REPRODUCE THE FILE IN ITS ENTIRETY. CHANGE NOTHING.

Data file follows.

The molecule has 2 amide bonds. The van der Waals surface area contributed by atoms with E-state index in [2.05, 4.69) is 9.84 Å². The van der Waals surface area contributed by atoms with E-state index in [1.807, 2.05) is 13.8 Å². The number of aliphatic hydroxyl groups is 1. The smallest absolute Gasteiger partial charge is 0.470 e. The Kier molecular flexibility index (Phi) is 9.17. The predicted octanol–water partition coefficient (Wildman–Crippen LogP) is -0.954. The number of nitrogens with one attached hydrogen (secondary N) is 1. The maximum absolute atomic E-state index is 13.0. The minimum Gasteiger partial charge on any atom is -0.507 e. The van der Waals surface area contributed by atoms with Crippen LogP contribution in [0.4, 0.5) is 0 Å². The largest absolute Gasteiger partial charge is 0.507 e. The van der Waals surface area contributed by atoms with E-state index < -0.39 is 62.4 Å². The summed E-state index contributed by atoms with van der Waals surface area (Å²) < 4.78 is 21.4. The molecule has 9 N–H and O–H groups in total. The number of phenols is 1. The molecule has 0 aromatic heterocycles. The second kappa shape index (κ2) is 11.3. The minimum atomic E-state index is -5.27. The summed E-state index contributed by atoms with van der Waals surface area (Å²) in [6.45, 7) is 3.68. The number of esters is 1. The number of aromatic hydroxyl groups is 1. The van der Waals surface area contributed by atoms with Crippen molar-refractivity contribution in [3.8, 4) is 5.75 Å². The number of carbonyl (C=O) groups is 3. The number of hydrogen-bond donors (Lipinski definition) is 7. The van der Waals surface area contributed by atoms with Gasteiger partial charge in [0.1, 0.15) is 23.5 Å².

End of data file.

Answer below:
The molecule has 2 amide bonds. The van der Waals surface area contributed by atoms with E-state index in [2.05, 4.69) is 9.84 Å². The van der Waals surface area contributed by atoms with E-state index in [1.807, 2.05) is 13.8 Å². The number of aliphatic hydroxyl groups is 1. The smallest absolute Gasteiger partial charge is 0.470 e. The Kier molecular flexibility index (Phi) is 9.17. The predicted octanol–water partition coefficient (Wildman–Crippen LogP) is -0.954. The number of nitrogens with one attached hydrogen (secondary N) is 1. The maximum absolute atomic E-state index is 13.0. The minimum Gasteiger partial charge on any atom is -0.507 e. The van der Waals surface area contributed by atoms with Crippen LogP contribution in [0.4, 0.5) is 0 Å². The largest absolute Gasteiger partial charge is 0.507 e. The van der Waals surface area contributed by atoms with E-state index < -0.39 is 62.4 Å². The summed E-state index contributed by atoms with van der Waals surface area (Å²) < 4.78 is 21.4. The molecule has 9 N–H and O–H groups in total. The number of phenols is 1. The molecule has 0 aromatic heterocycles. The second kappa shape index (κ2) is 11.3. The minimum atomic E-state index is -5.27. The summed E-state index contributed by atoms with van der Waals surface area (Å²) in [6.45, 7) is 3.68. The number of esters is 1. The number of aromatic hydroxyl groups is 1. The van der Waals surface area contributed by atoms with Crippen molar-refractivity contribution in [3.8, 4) is 5.75 Å². The number of carbonyl (C=O) groups is 3. The number of hydrogen-bond donors (Lipinski definition) is 7. The van der Waals surface area contributed by atoms with Gasteiger partial charge in [0.1, 0.15) is 23.5 Å².